But alimentary fig trees, now that's a different story altogether. Delicious fresh figs, trees easy to prune and keep relatively small, the leaves are lovely, branch structure too when they go dormant in winter.

 

 COMMENT 261530 agree helpful negative off topic

2012-03-03 02:22 PM

I love fig trees. Why on earth would someone who loves plants even jokingly want to kill any of them?

 

 COMMENT 261579 agree helpful negative off topic

2012-03-03 07:05 PM

Careful, Mr. G. - - a Strangler Fig is fomenting a conspiracy against you.
We in the North State identified F. pumila growing all over an ugly North-facing concrete wall at the back of our house. It's still in the tiny-leafed stage, and we patrol the thing, nipper in hand, on a regular basis to keep it off a window, out from under wood siding, up/away from planting bed. How long before it turns into FSM???

 

 COMMENT 261716 agree helpful negative off topic

2012-03-04 06:24 PM

I like the topic of landscape quite a lot, but BG's style is all about him. As in narcissism overriding all other aspects. I love humor, but too much humor flattens the concept. He seems overly impressed with himself. Just relax BG.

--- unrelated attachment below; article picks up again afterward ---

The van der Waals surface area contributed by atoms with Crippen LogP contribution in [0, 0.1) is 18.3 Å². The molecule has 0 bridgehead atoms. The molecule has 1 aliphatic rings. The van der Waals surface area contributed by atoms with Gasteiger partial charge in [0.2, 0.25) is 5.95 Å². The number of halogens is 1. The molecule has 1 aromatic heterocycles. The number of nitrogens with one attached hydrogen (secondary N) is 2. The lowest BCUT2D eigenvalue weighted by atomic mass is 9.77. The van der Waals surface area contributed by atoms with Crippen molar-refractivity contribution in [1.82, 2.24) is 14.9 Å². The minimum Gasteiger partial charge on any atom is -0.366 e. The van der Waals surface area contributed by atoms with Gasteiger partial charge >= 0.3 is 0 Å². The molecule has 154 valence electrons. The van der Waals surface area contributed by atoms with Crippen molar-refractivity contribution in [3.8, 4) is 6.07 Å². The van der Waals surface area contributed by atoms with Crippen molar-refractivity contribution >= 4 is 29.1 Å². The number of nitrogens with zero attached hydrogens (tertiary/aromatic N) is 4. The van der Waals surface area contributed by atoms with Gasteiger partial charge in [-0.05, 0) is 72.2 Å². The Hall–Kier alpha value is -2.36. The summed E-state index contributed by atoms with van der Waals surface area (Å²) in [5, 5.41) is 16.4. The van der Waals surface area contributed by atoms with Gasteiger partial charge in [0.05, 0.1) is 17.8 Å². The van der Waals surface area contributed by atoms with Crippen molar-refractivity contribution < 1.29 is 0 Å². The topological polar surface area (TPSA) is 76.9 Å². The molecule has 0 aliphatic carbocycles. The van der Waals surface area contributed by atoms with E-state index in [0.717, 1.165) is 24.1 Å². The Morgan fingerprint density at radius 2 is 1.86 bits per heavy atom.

COMMENT 261759P agree helpful negative off topic

2012-03-05 08:26 AM

Billy is right. Just because something is green, doesn't make it the Right Plant for the Right Place. He is merely pointing out the obvious.

These huge Ficus trees are in the wrong place. Look at the sidewalks. What's worse is the the drain placed upon the city's maintenance budget by regular preventative pruning, in order to keep broken branches from killing people. When those fully loaded branches fall (design flaw, sorry God) they liquify whatever is below, car, human, building. And fall they do.

While it's nice to pretend that Ficus are just 'evergreen' Midwestern ash or elm, they aren't. They don't belong in a narrow downtown corridor any more than do redwoods or pines.

We humans tend to sentimentalize nature because we are so far removed from it these days. But such thinking can cause harm, even kill.

 

 COMMENT 261938 agree helpful negative off topic

2012-03-05 06:33 PM

Still waiting to hear your list of acceptable street trees Billy.

 

 BILLY GOODNICK agree helpful negative off topic

2012-03-06 09:52 AM

Dearest and most insistent anonymous critic 261938. (Wish you had a name so I could address you politely, but that's not usually how these comments appear.)